Apple Lossless, also known as Apple Lossless Audio Codec (ALAC), or Apple Lossless Encoder (ALE), is an audio codec developed by Apple Inc. for lossless data compression of digital music. After initially keeping it proprietary for many years from its inception in 2004, in late 2011 Apple made the codec available open source and royalty-free. Traditionally, Apple has referred to the codec as Apple Lossless, though more recently they have begun to use the abbreviated term ALAC when referring to the codec.
Apple Lossless data is stored within an MP4 container with the filename extension .m4a. This extension is also used by Apple for lossy AAC audio data in an MP4 container (same container, different audio encoding). However, Apple Lossless is not a variant of AAC (which is a lossy format), but rather a distinct lossless format that uses linear prediction similar to other lossless codecs. These other lossless codecs, such as FLAC and Shorten, are not natively supported in Apple's iTunes software, either in desktop operating systems (Mac OS or Windows) or iOS devices, so users of iTunes software who want to use a lossless format which allows the addition of metadata (unlike WAV/AIFF or other PCM-type formats, where metadata is usually ignored) have to use ALAC. All current iDevices can play ALAC–encoded files. ALAC also does not use any DRM scheme; but by the nature of the MP4 container, it is thought that DRM could be applied to ALAC much the same way it can with files in other QuickTime containers.
According to Apple, audio files compressed with its lossless codec will use up "about half the storage space" that the uncompressed data would require. Testers using a selection of music have found that compressed files are about 40% to 60% the size of the originals depending on the kind of music, which is similar to other lossless formats. Furthermore, compared to many other formats, it is not as difficult to decode, making it practical for a limited-power device, such as iOS devices.
The software for encoding into ALAC files, Apple Lossless Encoder, was introduced into the Mac OS X Core Audio framework on April 28, 2004 together with the QuickTime 6.5.1 update; thus making it available in iTunes since version 4.5 and above. The codec is also used in the AirPort and AirPlay implementation.
The Apple Lossless Encoder (and decoder) were released as open source software under the Apache License version 2.0 on October 27, 2011.
Other players 
David Hammerton and Cody Brocious have analyzed and decoded this codec without any documents on the format. On March 5, 2005, Hammerton published a simple open source decoder in the programming language C on the basis of the reverse engineering work.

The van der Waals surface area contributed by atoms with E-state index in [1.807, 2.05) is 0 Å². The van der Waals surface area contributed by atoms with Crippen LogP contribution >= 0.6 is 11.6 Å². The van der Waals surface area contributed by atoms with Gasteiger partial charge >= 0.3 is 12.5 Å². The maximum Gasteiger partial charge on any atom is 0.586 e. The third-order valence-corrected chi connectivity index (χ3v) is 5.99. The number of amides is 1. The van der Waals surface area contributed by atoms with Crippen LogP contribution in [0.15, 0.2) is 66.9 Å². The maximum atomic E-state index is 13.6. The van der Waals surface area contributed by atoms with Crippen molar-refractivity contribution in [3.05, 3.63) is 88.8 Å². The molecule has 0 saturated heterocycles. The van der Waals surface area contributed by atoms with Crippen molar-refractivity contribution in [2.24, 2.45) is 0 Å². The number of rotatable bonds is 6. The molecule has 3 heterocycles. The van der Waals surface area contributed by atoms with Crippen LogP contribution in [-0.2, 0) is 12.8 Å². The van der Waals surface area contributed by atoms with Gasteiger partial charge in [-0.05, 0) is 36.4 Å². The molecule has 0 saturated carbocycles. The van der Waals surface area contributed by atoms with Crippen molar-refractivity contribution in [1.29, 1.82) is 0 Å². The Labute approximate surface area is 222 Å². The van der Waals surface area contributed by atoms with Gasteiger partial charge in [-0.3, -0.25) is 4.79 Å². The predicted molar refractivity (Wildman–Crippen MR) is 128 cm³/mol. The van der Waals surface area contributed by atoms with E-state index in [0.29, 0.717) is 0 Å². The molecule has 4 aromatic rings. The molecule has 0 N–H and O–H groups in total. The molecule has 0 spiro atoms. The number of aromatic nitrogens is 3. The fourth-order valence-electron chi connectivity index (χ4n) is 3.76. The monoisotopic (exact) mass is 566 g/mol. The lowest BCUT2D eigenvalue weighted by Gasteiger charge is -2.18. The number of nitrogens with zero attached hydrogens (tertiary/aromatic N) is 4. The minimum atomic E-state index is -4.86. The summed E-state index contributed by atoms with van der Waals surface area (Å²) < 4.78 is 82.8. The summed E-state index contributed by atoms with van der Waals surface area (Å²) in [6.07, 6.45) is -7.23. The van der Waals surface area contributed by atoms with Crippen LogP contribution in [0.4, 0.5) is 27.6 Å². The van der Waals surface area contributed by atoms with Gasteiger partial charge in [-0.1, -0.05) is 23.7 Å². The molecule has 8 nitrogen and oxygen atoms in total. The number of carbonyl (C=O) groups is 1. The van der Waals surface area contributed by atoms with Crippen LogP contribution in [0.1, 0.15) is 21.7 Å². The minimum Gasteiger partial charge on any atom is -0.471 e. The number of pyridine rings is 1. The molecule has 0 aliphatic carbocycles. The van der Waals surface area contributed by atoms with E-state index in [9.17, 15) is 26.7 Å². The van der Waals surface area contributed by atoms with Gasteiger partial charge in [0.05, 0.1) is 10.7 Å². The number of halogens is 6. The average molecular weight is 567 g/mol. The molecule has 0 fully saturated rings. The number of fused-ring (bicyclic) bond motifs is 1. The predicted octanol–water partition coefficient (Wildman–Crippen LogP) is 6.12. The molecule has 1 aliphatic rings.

The open source library libavcodec incorporates both a decoder and an encoder for Apple Lossless format, which means that media players based on that library (including VLC media player and MPlayer, as well as many media center applications for home theater computers, such as Plex, XBMC, and Boxee) are able to play Apple Lossless files. The library was subsequently optimized for ARM processors and included in Rockbox. Foobar2000 will also play Apple Lossless files as will JRiver Media Center.
See also 
- ^ "iTunes Store: How to subscribe to iTunes Match". Apple Inc. January 16, 2012. Retrieved June 27, 2012. "Songs encoded in ALAC, WAV, or AIFF will be transcoded to a separate temporary AAC 256 kbps file locally, prior to uploading to iCloud. The original files will remain untouched."
- ^ Hammerton, David (March 1, 2005). "Re: Apple Lossless Audio Codec: Issues surrounding the release of my code?". Gmane. Retrieved November 5, 2006.
- ^ "Lossless comparison - HydrogenAudio Knowledgebase". HydrogenAudio. July 27, 2011. Retrieved June 27, 2012.
- ^ McElhearn, Kirk (November 5, 2011). "An Overview of Apple Lossless Compression Results". Kirkville. Retrieved June 27, 2012.
- ^ Owsinski, Bobby (December 26, 2007). "Chapter 12. Internet Delivery Formats > Lossless Codecs". The Mastering Engineer's Handbook: The Audio Mastering Handbook, Second Edition. Thomson Course Technology PTR. ISBN 978-1-59863-449-5. Retrieved January 15, 2012.
- ^ "Welcome to the Apple Lossless Audio Codec Project". Apple Lossless Audio Codec. MacOS Forge. October 27, 2011. Retrieved October 29, 2011.
- ^ Foresman, Chris (October 28, 2011). "After seven years, Apple open sources its Apple Lossless Audio Codec". Ars Technica. Retrieved October 29, 2011.
- ^ von Eitzen, Chris (October 28, 2011). "Apple open sources its ALAC lossless audio codec". The H. Retrieved October 29, 2011.
- ^ "ALAC". Crazney.net. 2004. Retrieved June 27, 2012.
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